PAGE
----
STRING QUARTET NO. 2
Duration: ca. 25'
Instrumentation: string quartet
Commissioned by J.K. Billman and written for and dedicated to the Euclid Quartet
Upcoming Premiere: Euclid Quartet, Mostly Modern Festival, Skidmore College, Arthur Zankel Music Center, Filene Hall, June 25, 2019.
Publisher: Bill Holab Music
In some ways, String Quartet No. 2 is similar to my String Quartet No. 1: the five movements are stylistically diverse, I use a few snippets of pre-existing music, and the music, while idiomatic, is technically demanding. As with my first quartet, this work explores technical and aesthetic ideas I didn’t have a chance to explore in other works.
The first movement, Colored Fields, is inspired by abstract expressionist painters such as Mark Rothko, Kenneth Noland, and Barnett Newman, but also pointillist painters such as Georges Seurat and Paul Signac. There are textures that emerge and submerge using articulations that gradually shift from soft to loud, or short to long, and there are a few transitions that utilize a technique I call pitch phasing or phase modulation, as opposed to tempo phasing. In these transitions, two or more instruments gradually modulate (raise or lower) notes, motives, or phrases by gradual, very refined, microtonal, non-chromatic increments, settling on new pitch areas that directly reflect the previous areas, just modulated up or town. The movement ends softly with a virtual desaturation of the rhythmic material. I remove notes, one by one, until there’s nothing left.
The second movement, Rigor Mortis, is inspired by a comic strip by David Lynch that newspapers ran for many years. In this strip, Lynch sketched a stressed-out, pitch-black dog, looking very mean and almost buzzing with anger; it looked like it was about to explode. Every strip began with an accompanying paragraph that read, “The dog who is so angry he cannot move. He cannot eat. He cannot sleep. He can just barely growl. Bound so tightly with tension and anger, he approaches the state of rigor mortis.” This made me envision musicians playing with such ferocity and tension that the music seems to eventually cancel itself out, anger imploding in on itself. The movement begins with loud barking, represented by scratch tones on the strings. It then moves to a section representing the insane, growling dog running in circles. Next, there is a section inspired by some of the philosophical sentences Lynch used in this comic strip series. Then we hear the dog barking again, but he hears a familiar theme reminding him of his long lost love, so he simmers down for a bit. However, he soon remembers his predicament and becomes angry again. The movement ends with more furious barking: he is overcome by distilled tension, imploding inward with a final, loud, buzzing unison tremolo.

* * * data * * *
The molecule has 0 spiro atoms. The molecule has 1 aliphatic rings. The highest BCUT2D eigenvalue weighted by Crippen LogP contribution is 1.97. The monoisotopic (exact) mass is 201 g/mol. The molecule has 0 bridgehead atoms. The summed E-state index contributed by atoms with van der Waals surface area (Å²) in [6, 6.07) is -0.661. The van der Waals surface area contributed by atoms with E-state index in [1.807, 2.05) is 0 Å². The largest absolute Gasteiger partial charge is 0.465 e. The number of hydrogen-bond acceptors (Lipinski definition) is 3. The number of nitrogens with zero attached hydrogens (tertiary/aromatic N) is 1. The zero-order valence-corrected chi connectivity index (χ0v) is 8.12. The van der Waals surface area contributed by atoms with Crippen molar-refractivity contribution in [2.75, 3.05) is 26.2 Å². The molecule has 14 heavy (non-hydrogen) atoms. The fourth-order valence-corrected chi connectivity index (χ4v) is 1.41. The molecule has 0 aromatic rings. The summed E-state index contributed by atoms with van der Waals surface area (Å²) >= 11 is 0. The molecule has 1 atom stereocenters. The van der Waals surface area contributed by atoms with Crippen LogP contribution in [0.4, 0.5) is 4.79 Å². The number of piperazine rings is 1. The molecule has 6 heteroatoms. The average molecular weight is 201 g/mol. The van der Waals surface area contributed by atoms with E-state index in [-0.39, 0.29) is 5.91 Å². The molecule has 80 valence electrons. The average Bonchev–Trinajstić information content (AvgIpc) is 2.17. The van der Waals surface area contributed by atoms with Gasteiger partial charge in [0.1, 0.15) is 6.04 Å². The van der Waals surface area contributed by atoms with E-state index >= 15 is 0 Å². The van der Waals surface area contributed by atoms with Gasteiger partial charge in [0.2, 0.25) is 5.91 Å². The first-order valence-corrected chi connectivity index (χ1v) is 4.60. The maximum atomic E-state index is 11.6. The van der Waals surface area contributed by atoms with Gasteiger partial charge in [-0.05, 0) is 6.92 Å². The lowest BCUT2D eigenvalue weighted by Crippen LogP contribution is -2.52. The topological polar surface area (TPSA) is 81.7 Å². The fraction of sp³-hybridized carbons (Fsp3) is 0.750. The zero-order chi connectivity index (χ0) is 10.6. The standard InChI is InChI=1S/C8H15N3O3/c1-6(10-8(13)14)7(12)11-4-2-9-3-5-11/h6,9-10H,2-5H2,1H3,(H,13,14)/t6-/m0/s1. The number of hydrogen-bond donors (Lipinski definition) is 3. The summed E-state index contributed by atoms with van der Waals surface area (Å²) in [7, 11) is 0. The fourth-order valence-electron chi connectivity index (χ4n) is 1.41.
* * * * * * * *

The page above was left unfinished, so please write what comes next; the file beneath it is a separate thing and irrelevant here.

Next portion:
The third movement, Dolente, is sad, lush, and mournful. The only request I had when writing this quartet was to incorporate a Norwegian fiddle tune or theme by Edvard Grieg, so I chose themes from Grieg’s String Quartet No. 1. The form of this movement mimics the form of a song by Edvard Grieg’s entitled Spillemaend (Minstrels, or Fiddlers). The poem that Grieg set in 1876 as the first of Six Ibsen Songs (Op. 25) is based on the Norwegian folktale of the fossegrim, a male water spirit who could teach the art of violin-playing, but often at the price of personal happiness. In some versions of the story, the poor violinist drowns in the end. Like the song, and echoing the second movement, this movement beginning with the protagonist’s longing, his desire for the beloved. Next, he encounters the fossegrim, who promises that becoming a master of music will allow the protagonist to become master of his beloved. In the final stanza, the protagonist becomes a master fiddler, but he is now a cursed, wandering musician deprived of earthly love, so he drowns himself. As in Grieg’s work, the fossegrim is represented by tremolos, chromatic descents, unexpected dynamic contrasts, and dissonant harmonies such as fully-diminished seventh chords and augmented chords.
The humorous fourth movement, Scherzando, capitalizes on effects that at times, often make the string players sound inebriated. I make use of copious glissandi and tempos that fluctuate between 3/4 and 6/8, giving a sense of unease.
The final movement, Collage, is similar to the first movement in that it is inspired by the visual arts, and specifically, collage painting and works by surrealists. Many themes from the first four movements are brought together in this odd-metered movement.
String Quartet No. 2 commissioned by J. K. Billman and is written for and dedicated to the Euclid Quartet.